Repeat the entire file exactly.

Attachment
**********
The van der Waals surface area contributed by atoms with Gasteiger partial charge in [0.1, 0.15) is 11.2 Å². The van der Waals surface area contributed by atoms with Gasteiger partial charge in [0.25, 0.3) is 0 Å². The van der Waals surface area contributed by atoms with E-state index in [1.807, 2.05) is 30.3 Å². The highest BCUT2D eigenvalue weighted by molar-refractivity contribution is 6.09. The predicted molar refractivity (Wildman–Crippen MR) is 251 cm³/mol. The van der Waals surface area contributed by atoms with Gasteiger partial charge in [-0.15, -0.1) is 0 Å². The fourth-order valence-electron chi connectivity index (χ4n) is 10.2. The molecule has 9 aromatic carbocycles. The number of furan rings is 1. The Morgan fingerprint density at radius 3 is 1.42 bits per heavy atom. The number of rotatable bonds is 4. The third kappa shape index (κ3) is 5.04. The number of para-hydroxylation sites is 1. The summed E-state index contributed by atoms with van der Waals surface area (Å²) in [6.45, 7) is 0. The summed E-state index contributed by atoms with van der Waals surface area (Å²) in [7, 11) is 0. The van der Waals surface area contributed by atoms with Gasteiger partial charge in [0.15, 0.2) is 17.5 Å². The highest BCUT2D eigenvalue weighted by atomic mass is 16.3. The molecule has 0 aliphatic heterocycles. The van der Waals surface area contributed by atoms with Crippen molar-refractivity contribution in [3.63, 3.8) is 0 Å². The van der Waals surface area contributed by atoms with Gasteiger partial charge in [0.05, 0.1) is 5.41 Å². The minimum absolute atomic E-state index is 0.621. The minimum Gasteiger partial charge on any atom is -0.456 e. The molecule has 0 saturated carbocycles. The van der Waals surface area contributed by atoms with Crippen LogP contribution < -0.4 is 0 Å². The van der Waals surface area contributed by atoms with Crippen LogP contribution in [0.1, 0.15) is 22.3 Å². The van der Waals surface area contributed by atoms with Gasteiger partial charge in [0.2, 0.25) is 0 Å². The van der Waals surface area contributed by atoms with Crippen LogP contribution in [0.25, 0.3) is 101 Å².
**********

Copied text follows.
The van der Waals surface area contributed by atoms with Gasteiger partial charge in [0.1, 0.15) is 11.2 Å². The van der Waals surface area contributed by atoms with Gasteiger partial charge in [0.25, 0.3) is 0 Å². The van der Waals surface area contributed by atoms with E-state index in [1.807, 2.05) is 30.3 Å². The highest BCUT2D eigenvalue weighted by molar-refractivity contribution is 6.09. The predicted molar refractivity (Wildman–Crippen MR) is 251 cm³/mol. The van der Waals surface area contributed by atoms with Gasteiger partial charge in [-0.15, -0.1) is 0 Å². The fourth-order valence-electron chi connectivity index (χ4n) is 10.2. The molecule has 9 aromatic carbocycles. The number of furan rings is 1. The Morgan fingerprint density at radius 3 is 1.42 bits per heavy atom. The number of rotatable bonds is 4. The third kappa shape index (κ3) is 5.04. The number of para-hydroxylation sites is 1. The summed E-state index contributed by atoms with van der Waals surface area (Å²) in [6.45, 7) is 0. The summed E-state index contributed by atoms with van der Waals surface area (Å²) in [7, 11) is 0. The van der Waals surface area contributed by atoms with Gasteiger partial charge in [0.15, 0.2) is 17.5 Å². The highest BCUT2D eigenvalue weighted by atomic mass is 16.3. The molecule has 0 aliphatic heterocycles. The van der Waals surface area contributed by atoms with Crippen molar-refractivity contribution in [3.63, 3.8) is 0 Å². The van der Waals surface area contributed by atoms with Gasteiger partial charge in [0.05, 0.1) is 5.41 Å². The minimum absolute atomic E-state index is 0.621. The minimum Gasteiger partial charge on any atom is -0.456 e. The molecule has 0 saturated carbocycles. The van der Waals surface area contributed by atoms with Crippen LogP contribution < -0.4 is 0 Å². The van der Waals surface area contributed by atoms with Crippen LogP contribution in [0.1, 0.15) is 22.3 Å². The van der Waals surface area contributed by atoms with Gasteiger partial charge in [0.2, 0.25) is 0 Å². The van der Waals surface area contributed by atoms with Crippen LogP contribution in [0.25, 0.3) is 101 Å².